Clinicians are ethically challenged when it comes to caring for undocumented migrants


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In one of the earliest studies to examine the moral burden placed on clinicians in the context of the ethically challenging health care issue for undocumented immigrants, researchers from the Regenstrief Institute and Indiana University School of Medicine asked doctors and nurses about their perspectives on treating kidney disease in the terminal stages to judge such immigrants.

This is a condition Medicare covers for US residents regardless of age, but not for undocumented immigrants.

Moral distress is an emotional experience in which a person feels prevented from acting on ingrained beliefs, leading to a feeling of compromising professional integrity. Moral stress has been correlated with traumatic stress, emotional exhaustion, burnout, depression, and an intention to leave a position or job.

Almost half (48%) of the clinicians surveyed in the new study said they felt moral need if they only had to offer emergency dialysis for end-stage kidney disease to undocumented migrant patients as a last resort, rather than the standard treatment of three times weekly intensive dialysis Medicare Covered Sessions for US Citizens.


According to federal regulations, people, including undocumented people, cannot be refused emergency room treatment if they meet certain disease progression criteria. In most states, undocumented migrants with end-stage renal disease are only given emergency dialysis.

Clinical results for undocumented migrants on emergency dialysis show higher death rates, longer lengths of stay, and poorer quality of life than results for those on standard dialysis three times a week.

The factor most cited by respondents as adding to the moral burden of caring for undocumented immigrants on dialysis was patient suffering from inadequate dialysis treatment. Other factors that contributed to the moral burden on clinic staff were a feeling of being restricted by laws and guidelines and unable to act in the best interests of the patient.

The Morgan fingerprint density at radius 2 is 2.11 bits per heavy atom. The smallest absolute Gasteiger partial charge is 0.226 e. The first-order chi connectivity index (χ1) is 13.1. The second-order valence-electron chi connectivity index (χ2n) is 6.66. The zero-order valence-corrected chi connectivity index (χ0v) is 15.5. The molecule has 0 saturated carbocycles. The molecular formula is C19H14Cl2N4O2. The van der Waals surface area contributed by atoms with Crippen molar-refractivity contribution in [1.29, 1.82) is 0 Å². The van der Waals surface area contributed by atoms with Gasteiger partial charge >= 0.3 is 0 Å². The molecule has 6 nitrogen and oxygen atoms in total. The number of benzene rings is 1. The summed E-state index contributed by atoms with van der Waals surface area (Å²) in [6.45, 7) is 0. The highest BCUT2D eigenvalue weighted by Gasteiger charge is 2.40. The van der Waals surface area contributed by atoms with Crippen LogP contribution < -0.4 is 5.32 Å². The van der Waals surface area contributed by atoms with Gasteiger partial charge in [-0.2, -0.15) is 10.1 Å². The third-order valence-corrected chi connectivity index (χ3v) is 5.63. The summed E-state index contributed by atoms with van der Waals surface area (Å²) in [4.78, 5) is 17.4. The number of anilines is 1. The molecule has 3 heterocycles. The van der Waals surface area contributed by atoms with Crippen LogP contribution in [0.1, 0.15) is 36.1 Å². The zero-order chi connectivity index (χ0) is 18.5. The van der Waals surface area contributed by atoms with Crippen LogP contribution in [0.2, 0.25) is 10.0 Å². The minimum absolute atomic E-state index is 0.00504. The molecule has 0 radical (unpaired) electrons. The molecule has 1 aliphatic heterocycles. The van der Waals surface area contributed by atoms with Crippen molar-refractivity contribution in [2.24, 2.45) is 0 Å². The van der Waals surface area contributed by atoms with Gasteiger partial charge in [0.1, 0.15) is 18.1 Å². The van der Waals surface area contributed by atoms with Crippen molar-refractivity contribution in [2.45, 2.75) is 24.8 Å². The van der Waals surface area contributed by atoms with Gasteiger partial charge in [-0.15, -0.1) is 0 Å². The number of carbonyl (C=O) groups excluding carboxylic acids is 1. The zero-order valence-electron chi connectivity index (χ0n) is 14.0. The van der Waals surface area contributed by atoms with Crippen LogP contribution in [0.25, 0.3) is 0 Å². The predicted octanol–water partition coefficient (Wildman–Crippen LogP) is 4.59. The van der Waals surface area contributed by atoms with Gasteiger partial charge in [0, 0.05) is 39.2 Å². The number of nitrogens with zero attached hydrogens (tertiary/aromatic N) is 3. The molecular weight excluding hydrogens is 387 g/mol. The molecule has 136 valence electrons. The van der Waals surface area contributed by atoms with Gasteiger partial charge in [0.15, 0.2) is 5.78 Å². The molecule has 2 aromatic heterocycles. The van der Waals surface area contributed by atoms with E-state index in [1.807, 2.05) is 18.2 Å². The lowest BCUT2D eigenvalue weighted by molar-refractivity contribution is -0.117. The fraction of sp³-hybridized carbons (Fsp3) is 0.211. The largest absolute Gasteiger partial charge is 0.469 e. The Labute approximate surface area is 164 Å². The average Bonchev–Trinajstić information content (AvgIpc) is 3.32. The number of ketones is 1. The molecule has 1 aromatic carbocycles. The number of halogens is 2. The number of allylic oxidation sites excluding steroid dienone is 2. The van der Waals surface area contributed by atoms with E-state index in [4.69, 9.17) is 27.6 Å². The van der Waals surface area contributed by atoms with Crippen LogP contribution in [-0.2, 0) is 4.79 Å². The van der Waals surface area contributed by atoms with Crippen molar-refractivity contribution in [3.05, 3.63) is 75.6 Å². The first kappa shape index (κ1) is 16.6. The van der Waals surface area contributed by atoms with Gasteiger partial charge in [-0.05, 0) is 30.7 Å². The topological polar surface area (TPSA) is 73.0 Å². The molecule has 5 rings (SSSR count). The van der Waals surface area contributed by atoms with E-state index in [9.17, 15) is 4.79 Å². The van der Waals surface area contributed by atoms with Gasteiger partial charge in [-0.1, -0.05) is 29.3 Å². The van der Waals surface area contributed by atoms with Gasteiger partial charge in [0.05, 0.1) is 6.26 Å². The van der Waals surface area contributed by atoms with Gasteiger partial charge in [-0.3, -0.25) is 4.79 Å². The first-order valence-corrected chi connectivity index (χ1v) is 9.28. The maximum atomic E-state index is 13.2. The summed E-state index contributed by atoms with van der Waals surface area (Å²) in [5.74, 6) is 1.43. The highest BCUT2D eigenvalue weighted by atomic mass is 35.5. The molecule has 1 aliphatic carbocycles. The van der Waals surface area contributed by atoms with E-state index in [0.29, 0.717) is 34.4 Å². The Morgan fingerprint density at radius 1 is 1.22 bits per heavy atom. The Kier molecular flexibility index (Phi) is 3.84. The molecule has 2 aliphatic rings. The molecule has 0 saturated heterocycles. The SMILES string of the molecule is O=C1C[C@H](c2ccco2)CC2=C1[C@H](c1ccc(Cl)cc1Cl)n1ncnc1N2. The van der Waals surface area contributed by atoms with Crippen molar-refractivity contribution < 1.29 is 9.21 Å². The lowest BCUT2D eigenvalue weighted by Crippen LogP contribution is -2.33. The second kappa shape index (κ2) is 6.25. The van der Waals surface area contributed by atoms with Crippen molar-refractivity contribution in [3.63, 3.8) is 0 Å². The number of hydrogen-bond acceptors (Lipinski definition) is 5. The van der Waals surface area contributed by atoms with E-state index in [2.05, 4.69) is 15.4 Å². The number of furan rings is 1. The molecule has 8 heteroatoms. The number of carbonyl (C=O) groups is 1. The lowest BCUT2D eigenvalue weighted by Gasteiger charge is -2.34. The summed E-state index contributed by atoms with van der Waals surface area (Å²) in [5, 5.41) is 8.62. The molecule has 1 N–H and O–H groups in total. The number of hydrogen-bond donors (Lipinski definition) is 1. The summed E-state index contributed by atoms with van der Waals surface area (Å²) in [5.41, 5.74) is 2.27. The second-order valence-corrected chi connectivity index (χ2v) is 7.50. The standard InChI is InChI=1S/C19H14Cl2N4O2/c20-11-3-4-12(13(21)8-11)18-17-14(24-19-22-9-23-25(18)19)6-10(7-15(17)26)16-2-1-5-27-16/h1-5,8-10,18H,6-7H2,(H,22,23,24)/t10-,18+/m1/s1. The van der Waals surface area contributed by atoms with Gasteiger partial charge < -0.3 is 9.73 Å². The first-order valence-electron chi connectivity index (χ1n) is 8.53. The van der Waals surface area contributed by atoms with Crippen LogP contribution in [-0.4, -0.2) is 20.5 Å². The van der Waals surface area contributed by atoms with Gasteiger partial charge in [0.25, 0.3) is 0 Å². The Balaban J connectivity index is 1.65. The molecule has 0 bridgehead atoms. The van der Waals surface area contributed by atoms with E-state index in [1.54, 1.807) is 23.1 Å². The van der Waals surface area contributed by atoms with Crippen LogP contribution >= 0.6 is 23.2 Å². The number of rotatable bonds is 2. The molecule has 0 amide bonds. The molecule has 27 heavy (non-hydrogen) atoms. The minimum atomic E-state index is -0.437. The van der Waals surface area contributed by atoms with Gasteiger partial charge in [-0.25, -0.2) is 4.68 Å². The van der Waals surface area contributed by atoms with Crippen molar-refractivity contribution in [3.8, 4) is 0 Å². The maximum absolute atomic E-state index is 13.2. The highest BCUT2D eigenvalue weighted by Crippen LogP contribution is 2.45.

The authors said innovative solutions, law and policy changes, and a greater emphasis on prevention – including blood pressure control, diabetes care, and other strategies for end-stage kidney disease – are needed in all populations and subgroups.

Half of the survey participants were doctors (attending physicians, fellows or interns), including internists, nephrologists, emergency physicians, intensive care physicians and palliative care physicians. Most of the other respondents were medical-surgical nurses. The average age of all survey participants was 39 years. Almost two thirds of the respondents were female.

“Providing inferior care in the form of emergency dialysis for patients with chronic kidney disease has a profound impact on the well-being of providers,” said lead study author Dr. Areeba Jawed who attended IU. Faculty of Medicine trained in internal medicine, nephrology, palliative medicine and clinical ethics. “We have to talk about these ethically challenging topics together in order to prevent moral injuries and burnout among the providers.”


Add moral stress to the long list of reasons for clinician burnout in healthcare today. Burnout, disengagement and the resulting staff shortage were named in a March survey as the most potentially disruptive forces hospitals and healthcare systems will face over the next three years.

The pandemic claims the psychological and emotional well-being of doctors, with doctors in intensive care and infectious diseases reporting the highest burnout rates during public health emergencies, according to a December burnout report from doctors at Medscape.

Burnout and the stress of the pandemic – including factors such as personal risk, social distancing and financial insecurity – seemed to reduce doctors’ overall satisfaction with work, with only 49% saying they were happy in 2020, up from 69% before the pandemic . More than a third (34%) said they felt unhappy in the past year, compared to 19% in 2019.

Twitter: @JELagasse
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